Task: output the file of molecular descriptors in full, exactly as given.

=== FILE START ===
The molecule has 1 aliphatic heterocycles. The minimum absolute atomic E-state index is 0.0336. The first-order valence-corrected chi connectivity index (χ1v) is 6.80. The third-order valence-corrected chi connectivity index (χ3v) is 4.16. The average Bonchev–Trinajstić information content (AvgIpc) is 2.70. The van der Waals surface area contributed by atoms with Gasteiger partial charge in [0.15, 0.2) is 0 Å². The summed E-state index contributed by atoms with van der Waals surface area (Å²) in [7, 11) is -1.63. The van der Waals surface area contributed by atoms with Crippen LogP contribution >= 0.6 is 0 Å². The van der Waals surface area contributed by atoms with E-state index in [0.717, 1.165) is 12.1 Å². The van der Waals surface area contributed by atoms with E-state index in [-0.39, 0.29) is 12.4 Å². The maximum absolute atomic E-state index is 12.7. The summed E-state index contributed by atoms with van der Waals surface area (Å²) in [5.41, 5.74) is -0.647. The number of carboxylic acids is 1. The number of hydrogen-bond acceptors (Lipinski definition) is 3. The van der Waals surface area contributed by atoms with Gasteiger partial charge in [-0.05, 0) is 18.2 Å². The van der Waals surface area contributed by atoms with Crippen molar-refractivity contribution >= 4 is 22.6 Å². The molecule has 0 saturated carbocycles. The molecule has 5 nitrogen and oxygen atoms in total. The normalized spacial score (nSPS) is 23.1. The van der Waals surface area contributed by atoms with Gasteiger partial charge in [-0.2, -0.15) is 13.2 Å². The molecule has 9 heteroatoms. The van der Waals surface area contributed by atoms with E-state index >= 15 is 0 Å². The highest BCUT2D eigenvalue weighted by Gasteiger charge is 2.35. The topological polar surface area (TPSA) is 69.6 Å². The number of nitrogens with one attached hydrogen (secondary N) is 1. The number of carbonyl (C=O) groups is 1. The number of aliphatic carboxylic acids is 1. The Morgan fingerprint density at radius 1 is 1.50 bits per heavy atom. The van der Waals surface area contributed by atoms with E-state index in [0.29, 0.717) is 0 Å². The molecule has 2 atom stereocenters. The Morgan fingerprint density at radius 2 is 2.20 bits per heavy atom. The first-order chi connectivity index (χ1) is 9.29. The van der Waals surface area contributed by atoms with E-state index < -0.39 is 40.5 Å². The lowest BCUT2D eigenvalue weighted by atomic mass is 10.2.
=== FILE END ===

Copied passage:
The molecule has 1 aliphatic heterocycles. The minimum absolute atomic E-state index is 0.0336. The first-order valence-corrected chi connectivity index (χ1v) is 6.80. The third-order valence-corrected chi connectivity index (χ3v) is 4.16. The average Bonchev–Trinajstić information content (AvgIpc) is 2.70. The van der Waals surface area contributed by atoms with Gasteiger partial charge in [0.15, 0.2) is 0 Å². The summed E-state index contributed by atoms with van der Waals surface area (Å²) in [7, 11) is -1.63. The van der Waals surface area contributed by atoms with Crippen LogP contribution >= 0.6 is 0 Å². The van der Waals surface area contributed by atoms with E-state index in [0.717, 1.165) is 12.1 Å². The van der Waals surface area contributed by atoms with E-state index in [-0.39, 0.29) is 12.4 Å². The maximum absolute atomic E-state index is 12.7. The summed E-state index contributed by atoms with van der Waals surface area (Å²) in [5.41, 5.74) is -0.647. The number of carboxylic acids is 1. The number of hydrogen-bond acceptors (Lipinski definition) is 3. The van der Waals surface area contributed by atoms with Gasteiger partial charge in [-0.05, 0) is 18.2 Å². The van der Waals surface area contributed by atoms with Crippen molar-refractivity contribution >= 4 is 22.6 Å². The molecule has 0 saturated carbocycles. The molecule has 5 nitrogen and oxygen atoms in total. The normalized spacial score (nSPS) is 23.1. The van der Waals surface area contributed by atoms with Gasteiger partial charge in [-0.2, -0.15) is 13.2 Å². The molecule has 9 heteroatoms. The van der Waals surface area contributed by atoms with E-state index >= 15 is 0 Å². The highest BCUT2D eigenvalue weighted by Gasteiger charge is 2.35. The topological polar surface area (TPSA) is 69.6 Å². The number of nitrogens with one attached hydrogen (secondary N) is 1. The number of carbonyl (C=O) groups is 1. The number of aliphatic carboxylic acids is 1. The Morgan fingerprint density at radius 1 is 1.50 bits per heavy atom. The van der Waals surface area contributed by atoms with E-state index in [0.29, 0.717) is 0 Å². The molecule has 2 atom stereocenters. The Morgan fingerprint density at radius 2 is 2.20 bits per heavy atom. The first-order chi connectivity index (χ1) is 9.29. The van der Waals surface area contributed by atoms with E-state index < -0.39 is 40.5 Å². The lowest BCUT2D eigenvalue weighted by atomic mass is 10.2.